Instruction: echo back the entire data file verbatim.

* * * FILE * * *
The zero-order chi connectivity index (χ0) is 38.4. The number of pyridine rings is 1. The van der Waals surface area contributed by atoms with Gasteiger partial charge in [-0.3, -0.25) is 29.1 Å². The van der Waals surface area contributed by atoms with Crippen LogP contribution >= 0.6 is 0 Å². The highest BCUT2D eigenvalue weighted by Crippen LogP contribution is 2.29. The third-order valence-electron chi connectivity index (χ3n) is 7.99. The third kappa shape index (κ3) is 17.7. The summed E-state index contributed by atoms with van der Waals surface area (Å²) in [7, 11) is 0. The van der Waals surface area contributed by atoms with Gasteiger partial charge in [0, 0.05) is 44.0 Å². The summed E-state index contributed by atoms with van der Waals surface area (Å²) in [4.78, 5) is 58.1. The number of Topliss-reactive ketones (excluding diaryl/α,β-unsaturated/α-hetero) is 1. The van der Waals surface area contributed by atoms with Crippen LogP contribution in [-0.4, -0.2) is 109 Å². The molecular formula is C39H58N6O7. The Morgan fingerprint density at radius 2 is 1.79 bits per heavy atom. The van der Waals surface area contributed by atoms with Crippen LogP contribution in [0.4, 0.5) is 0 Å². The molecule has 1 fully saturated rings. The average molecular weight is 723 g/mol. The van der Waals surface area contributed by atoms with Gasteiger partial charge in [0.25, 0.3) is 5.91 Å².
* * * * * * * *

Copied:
The zero-order chi connectivity index (χ0) is 38.4. The number of pyridine rings is 1. The van der Waals surface area contributed by atoms with Gasteiger partial charge in [-0.3, -0.25) is 29.1 Å². The van der Waals surface area contributed by atoms with Crippen LogP contribution >= 0.6 is 0 Å². The highest BCUT2D eigenvalue weighted by Crippen LogP contribution is 2.29. The third-order valence-electron chi connectivity index (χ3n) is 7.99. The third kappa shape index (κ3) is 17.7. The summed E-state index contributed by atoms with van der Waals surface area (Å²) in [7, 11) is 0. The van der Waals surface area contributed by atoms with Gasteiger partial charge in [0, 0.05) is 44.0 Å². The summed E-state index contributed by atoms with van der Waals surface area (Å²) in [4.78, 5) is 58.1. The number of Topliss-reactive ketones (excluding diaryl/α,β-unsaturated/α-hetero) is 1. The van der Waals surface area contributed by atoms with Crippen LogP contribution in [-0.4, -0.2) is 109 Å². The molecular formula is C39H58N6O7. The Morgan fingerprint density at radius 2 is 1.79 bits per heavy atom. The van der Waals surface area contributed by atoms with Crippen LogP contribution in [0.4, 0.5) is 0 Å². The molecule has 1 fully saturated rings. The average molecular weight is 723 g/mol. The van der Waals surface area contributed by atoms with Gasteiger partial charge in [0.25, 0.3) is 5.91 Å².